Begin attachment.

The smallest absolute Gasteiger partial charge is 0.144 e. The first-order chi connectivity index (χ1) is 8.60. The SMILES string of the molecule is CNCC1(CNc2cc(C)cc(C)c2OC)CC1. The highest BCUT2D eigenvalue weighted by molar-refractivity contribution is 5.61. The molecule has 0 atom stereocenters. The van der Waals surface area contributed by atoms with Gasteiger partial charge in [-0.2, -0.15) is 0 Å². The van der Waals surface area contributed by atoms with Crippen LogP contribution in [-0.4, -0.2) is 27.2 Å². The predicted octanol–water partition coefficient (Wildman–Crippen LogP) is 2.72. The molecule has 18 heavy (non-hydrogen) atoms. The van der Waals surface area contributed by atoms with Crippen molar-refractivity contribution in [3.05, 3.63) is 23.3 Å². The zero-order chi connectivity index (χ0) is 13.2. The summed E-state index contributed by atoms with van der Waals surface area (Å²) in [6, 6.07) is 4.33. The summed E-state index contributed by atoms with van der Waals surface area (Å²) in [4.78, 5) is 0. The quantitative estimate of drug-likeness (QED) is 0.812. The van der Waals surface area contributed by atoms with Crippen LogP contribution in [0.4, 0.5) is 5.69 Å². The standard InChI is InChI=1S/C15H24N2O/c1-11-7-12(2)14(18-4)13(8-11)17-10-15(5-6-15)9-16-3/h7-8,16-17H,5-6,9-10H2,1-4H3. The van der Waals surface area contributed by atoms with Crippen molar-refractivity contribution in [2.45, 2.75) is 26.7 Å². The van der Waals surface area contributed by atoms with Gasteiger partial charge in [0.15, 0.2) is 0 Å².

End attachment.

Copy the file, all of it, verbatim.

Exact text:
The smallest absolute Gasteiger partial charge is 0.144 e. The first-order chi connectivity index (χ1) is 8.60. The SMILES string of the molecule is CNCC1(CNc2cc(C)cc(C)c2OC)CC1. The highest BCUT2D eigenvalue weighted by molar-refractivity contribution is 5.61. The molecule has 0 atom stereocenters. The van der Waals surface area contributed by atoms with Gasteiger partial charge in [-0.2, -0.15) is 0 Å². The van der Waals surface area contributed by atoms with Crippen LogP contribution in [-0.4, -0.2) is 27.2 Å². The predicted octanol–water partition coefficient (Wildman–Crippen LogP) is 2.72. The molecule has 18 heavy (non-hydrogen) atoms. The van der Waals surface area contributed by atoms with Crippen molar-refractivity contribution in [3.05, 3.63) is 23.3 Å². The zero-order chi connectivity index (χ0) is 13.2. The summed E-state index contributed by atoms with van der Waals surface area (Å²) in [6, 6.07) is 4.33. The summed E-state index contributed by atoms with van der Waals surface area (Å²) in [4.78, 5) is 0. The quantitative estimate of drug-likeness (QED) is 0.812. The van der Waals surface area contributed by atoms with Crippen LogP contribution in [0.4, 0.5) is 5.69 Å². The standard InChI is InChI=1S/C15H24N2O/c1-11-7-12(2)14(18-4)13(8-11)17-10-15(5-6-15)9-16-3/h7-8,16-17H,5-6,9-10H2,1-4H3. The van der Waals surface area contributed by atoms with Crippen molar-refractivity contribution in [2.45, 2.75) is 26.7 Å². The van der Waals surface area contributed by atoms with Gasteiger partial charge in [0.15, 0.2) is 0 Å².